Along with the new enrollment ordinance, the executive committee withdrew its membership from the intertribal courts of Southern California. This action took place in March 2011, only three months prior to the first wave of disenrollments. The action gave disenrolled members no legal recourse — intertribal courts would have provided the parties with access to court hearings and appeals, and records would have been available to the public. Now, in order for the disenrolled to take legal action against the executive committee, they must appeal to U.S. courts, a difficult task, given that Indian nations are sovereign, and U.S. courts have no jurisdiction over them.

“It’s a sad little thing,” says Freeman. “[The casino] was a source of income. We had people coming back to the reservation. I was vice chairman when the casino was being built. I wasn’t expecting it to get so big. When I saw the blueprints for the casino, I thought, Who is going to come to the Pala reservation to go to a casino?”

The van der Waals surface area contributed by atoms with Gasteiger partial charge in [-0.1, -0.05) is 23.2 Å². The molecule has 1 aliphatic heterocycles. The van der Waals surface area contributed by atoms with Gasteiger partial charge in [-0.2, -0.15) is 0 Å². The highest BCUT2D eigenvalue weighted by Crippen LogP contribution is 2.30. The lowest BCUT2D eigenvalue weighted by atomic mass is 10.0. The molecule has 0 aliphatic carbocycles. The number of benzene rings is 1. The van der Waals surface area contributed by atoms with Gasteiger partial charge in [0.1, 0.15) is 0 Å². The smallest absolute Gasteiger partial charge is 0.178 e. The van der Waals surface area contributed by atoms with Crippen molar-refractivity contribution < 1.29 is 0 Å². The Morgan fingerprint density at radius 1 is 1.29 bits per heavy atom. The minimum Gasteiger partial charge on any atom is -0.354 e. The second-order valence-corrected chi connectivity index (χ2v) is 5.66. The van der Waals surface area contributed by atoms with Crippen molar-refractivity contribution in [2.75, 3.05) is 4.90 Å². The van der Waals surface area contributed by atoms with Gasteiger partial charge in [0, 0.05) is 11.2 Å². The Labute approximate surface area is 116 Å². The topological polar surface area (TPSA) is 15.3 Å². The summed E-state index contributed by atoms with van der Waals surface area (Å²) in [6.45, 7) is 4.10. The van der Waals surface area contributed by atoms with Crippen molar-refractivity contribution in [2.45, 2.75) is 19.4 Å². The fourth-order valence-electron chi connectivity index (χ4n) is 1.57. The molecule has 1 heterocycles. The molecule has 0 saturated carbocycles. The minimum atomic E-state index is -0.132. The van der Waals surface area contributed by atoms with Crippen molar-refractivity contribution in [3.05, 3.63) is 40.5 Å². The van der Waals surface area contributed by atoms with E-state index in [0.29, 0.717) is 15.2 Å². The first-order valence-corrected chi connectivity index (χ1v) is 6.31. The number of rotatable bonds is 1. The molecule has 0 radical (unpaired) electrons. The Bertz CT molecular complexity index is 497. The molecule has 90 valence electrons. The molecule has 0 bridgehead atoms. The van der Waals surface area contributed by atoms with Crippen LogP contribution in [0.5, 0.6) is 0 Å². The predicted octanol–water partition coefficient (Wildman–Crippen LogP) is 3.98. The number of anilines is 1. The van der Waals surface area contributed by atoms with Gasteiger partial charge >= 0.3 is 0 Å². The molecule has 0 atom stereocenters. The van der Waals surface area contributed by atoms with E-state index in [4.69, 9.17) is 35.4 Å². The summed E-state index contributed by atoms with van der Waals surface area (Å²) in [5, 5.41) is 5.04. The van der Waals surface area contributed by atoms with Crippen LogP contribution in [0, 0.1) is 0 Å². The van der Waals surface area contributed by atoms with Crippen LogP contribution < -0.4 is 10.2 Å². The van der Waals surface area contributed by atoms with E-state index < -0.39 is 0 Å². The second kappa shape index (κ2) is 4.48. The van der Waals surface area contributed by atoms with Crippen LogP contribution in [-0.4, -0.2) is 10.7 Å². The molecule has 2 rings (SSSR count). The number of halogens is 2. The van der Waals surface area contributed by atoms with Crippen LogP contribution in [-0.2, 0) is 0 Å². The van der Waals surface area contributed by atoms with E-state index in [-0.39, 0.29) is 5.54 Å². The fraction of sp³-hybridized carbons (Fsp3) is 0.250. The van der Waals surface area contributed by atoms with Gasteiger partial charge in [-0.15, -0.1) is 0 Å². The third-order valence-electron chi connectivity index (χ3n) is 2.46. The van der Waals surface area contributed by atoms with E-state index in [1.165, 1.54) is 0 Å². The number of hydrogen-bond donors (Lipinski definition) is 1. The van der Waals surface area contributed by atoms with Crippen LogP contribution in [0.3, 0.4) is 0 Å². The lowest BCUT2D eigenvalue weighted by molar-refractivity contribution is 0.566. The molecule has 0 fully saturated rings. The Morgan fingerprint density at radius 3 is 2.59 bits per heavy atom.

When Freeman’s children were disenrolled he felt betrayed. His son and daughter were devastated. “Their health insurance and their money, that all went away. But that really isn’t the big issue. The big issue is that their rights were taken. My kids were born here on the reservation.”

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Javajoe25 June 5, 2013 @ 3:43 p.m.

$40,000 a month? $40,000 a MONTH? That's $480,000 a year. That's almost a half a million dollars a year. Holy Moley, Kimosabe. Where do I get a blood transfusion so I can join the tribe???


realkupa13 July 5, 2013 @ 2:08 a.m.

sorry we do not make that much money a year or month i wish, we still have jobs!!!!get ur information right please.


CaptainObvious June 9, 2013 @ 5:56 p.m.

Inter-tribal racism? Perhaps it's time to take away that exclusive deal to run casinos. Shut them down, or let everyone have th right to open one.


Joaquin_de_la_Mesa June 12, 2013 @ 9:52 p.m.

So much for the gambling money bringing Indians their dignity back. Disgraceful.


William9195 June 19, 2013 @ 3:28 p.m.

Following are some quotes from a story published in 2006 by David E. Wilkins, author and Professor of American Indian Studies at the University of Minnesota.

" But the available evidence and the oral traditions of tribes suggests that given the kinship structure of most tribal nations that were always focused on mediation, restitution and compensation, permanent expulsion of tribal relatives was rarely practiced."